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places to go Another year rolls around, Christmas approaches, and we are in rehearsal with our final production of 2019. Alarms and Excursions, by Michael Frayn, is described by the playwright as ‘more plays than one’, as he thought it would make a change to have tapas of comedy instead of a large plateful. A comic compendium, if you like, comprising a series of short plays interspersed with monologues. Director Christine Nash has recruited a great cast: Paul Kershaw, Alsa Kemeys, Rachel Bock and Tenzin WebberStephens, all of them well-known to our audiences. The monologues will be delivered on alternate nights by Rosemary Moore and Jane Burrage. Titirangi Theatre’s production of Alarms and Excursions is dedicated to the late Lindsay Nash, Christine’s husband and a loved and greatly missed stalwart of our theatre. The play opens on November 19 and runs until November 30. Performances are at 8pm, Tuesday to Saturday, with matinees at 2pm on November 23 and 4pm on November 24. And, to complete what promises to be an excellent show, we are re-introducing our afternoon teas at the Saturday matinee on November 23 at 2pm. Scones with jam, anyone? I am delighted to announce that for once, we are ahead of the game, and have set the play programme for 2020. We open with Martin McDonagh’s play A Skull in Connemara, to be directed by Paul Roukchan. The second slot will be filled by Waiting for God, from the television series of the same name, to be directed by Bob Lack. The third play will be All My Sons, by Arthur Miller, director Liz Watkinson, and the last production of the year will be a pantomime, still in draft form by Kerynn Walsh. Audition and production dates will be on the website. As the year end approaches, we start to make plans for Christmas celebrations and adventures for 2020. Our wardrobe staff, led by the indomitable Lynn Cottingham have been hard at work sorting out costumes for themed Christmas parties and other such frivolities. And looking ahead, February and the Art Deco weekend in Napier are not too far away either. There is always a rush on the wardrobe for our beautiful 1920s outfits so Lynn and the team are holding extra opening hours for this. The dates are November 16th and November 30th, from 1pm to 3pm. This is strictly appointment only, so ring Lynn on 818 6645 to ensure your February glamour. And don’t forget to keep an eye on our website www. titirangitheatre.co.nz for upcoming events, plays, auditions, stories and pictures.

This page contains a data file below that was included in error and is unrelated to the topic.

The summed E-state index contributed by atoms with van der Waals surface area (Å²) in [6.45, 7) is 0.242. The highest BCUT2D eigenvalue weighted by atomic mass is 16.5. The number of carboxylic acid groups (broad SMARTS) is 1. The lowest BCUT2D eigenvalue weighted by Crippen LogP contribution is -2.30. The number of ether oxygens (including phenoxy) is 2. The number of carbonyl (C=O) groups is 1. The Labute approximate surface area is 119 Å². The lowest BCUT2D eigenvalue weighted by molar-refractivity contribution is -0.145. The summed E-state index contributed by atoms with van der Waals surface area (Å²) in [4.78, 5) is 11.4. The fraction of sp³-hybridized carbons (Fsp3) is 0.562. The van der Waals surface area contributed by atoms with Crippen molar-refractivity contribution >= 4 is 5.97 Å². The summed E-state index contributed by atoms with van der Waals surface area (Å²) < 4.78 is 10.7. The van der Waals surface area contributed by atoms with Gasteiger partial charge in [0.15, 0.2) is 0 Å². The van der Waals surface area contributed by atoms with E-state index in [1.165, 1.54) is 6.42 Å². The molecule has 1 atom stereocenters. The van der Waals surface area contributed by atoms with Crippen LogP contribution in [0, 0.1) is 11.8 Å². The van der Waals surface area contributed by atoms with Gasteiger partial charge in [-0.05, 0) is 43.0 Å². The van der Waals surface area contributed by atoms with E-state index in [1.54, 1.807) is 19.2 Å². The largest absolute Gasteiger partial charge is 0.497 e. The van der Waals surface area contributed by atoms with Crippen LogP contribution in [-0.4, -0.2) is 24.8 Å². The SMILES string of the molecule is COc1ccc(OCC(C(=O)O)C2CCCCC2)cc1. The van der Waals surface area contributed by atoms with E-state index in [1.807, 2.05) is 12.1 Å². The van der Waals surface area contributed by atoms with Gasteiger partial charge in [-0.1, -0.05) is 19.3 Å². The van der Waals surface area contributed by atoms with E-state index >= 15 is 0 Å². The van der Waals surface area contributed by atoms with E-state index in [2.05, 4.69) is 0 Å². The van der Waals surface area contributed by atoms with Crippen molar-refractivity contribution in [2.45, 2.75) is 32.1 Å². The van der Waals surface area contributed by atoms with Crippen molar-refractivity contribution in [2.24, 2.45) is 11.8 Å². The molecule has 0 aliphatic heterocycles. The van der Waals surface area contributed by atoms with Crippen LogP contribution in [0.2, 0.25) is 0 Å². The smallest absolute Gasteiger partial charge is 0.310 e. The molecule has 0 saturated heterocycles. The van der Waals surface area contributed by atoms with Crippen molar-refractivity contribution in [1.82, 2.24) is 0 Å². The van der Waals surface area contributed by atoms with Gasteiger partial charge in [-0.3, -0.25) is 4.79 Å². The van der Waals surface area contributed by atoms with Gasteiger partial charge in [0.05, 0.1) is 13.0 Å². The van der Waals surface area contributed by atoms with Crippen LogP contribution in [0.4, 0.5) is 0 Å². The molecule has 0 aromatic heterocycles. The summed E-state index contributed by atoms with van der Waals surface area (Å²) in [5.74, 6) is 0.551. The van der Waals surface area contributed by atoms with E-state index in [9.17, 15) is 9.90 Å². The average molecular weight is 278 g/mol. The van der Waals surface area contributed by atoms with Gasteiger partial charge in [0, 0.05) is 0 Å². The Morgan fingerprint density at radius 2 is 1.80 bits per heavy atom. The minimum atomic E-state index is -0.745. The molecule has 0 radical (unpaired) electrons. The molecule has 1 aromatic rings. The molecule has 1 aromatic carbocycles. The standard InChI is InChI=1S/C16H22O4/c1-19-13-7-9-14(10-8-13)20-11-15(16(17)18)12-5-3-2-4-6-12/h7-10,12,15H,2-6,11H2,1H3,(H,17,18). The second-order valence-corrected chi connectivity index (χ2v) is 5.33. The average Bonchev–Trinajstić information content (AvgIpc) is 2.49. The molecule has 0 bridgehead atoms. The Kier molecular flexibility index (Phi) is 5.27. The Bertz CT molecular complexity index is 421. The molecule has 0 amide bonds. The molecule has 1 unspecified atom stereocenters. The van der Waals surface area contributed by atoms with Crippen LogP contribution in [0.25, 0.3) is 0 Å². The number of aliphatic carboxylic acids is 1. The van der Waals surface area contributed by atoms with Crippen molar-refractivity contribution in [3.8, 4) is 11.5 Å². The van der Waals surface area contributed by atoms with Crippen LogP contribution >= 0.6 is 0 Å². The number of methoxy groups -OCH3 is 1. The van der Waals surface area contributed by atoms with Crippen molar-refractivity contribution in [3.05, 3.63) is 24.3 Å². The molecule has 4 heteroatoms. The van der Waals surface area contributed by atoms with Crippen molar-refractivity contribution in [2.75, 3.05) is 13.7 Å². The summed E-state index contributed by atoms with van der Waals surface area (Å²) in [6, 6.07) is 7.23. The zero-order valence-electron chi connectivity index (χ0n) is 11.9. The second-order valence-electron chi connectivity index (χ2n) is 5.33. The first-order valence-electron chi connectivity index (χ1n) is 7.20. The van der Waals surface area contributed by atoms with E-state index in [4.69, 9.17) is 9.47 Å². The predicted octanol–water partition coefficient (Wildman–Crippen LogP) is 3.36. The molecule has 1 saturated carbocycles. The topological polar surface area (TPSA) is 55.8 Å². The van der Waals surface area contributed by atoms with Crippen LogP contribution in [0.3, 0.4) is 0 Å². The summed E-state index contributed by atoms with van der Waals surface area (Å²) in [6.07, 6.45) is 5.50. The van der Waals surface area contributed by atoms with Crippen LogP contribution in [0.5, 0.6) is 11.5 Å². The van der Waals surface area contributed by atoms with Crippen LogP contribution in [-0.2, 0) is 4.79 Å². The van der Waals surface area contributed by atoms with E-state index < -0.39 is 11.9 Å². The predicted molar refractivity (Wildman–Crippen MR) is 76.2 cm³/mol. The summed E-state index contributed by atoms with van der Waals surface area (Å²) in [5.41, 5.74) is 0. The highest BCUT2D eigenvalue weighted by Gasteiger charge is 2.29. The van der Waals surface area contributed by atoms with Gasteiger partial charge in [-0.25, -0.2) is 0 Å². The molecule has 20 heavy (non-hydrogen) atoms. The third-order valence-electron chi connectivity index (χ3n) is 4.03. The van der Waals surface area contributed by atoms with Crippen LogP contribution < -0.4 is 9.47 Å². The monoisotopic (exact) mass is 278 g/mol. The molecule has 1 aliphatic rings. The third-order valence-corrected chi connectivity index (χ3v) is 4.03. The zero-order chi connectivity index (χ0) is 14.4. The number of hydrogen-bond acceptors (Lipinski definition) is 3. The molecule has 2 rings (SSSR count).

Reawaken your creative side Revive your creativity at Corban Estate Arts Centre’s Summer School 2020, an exciting week of creative courses that take place in the middle of sunny January on the picturesque Henderson-based site. The annual programme offers affordable intensive learning for adults with skilled tutors, all of whom are prominent figures in their fields with impressive creative careers, and strong teaching backgrounds. You can choose from creative prose, etching, short film-making, mokuhanga woodblock printing, waka hoe carving, glass casting, abstract painting and more. Dr Paula Jane Kiri Morris (Ngāti Wai, Ngāti Whatua), pictured right, is one of the Summer School tutors – a novelist, short story writer and essayist who has received numerous fellowships, international residencies and awards, including best work of fiction at both the New Zealand Post Book Awards and Nga Kupu Ora Māori Book Awards in 2012 for her novel Rangatira. Morris recently returned from Menton, South of France, where she undertook the 2018 Katherine Mansfield Menton Fellowship. (Menton is where Mansfield created some of her most important works.) Morris’ workshop Writing Creative Prose is a practical class for prose writers of all levels. Participants will be taught the skills to write stories, novels, personal essays or memories—from point of view and narrative structure to character, setting and dialogue. They will also take part in a number of free activities including studio tours, a tutor showcase, an open afternoon for family and friends, and a farewell celebration. Whether you are a serious creator or just want to reconnect with your creativity, Summer School 2020 really has something for everyone. To find out more, visit: www.ceac.org.nz/workshops/summer-school.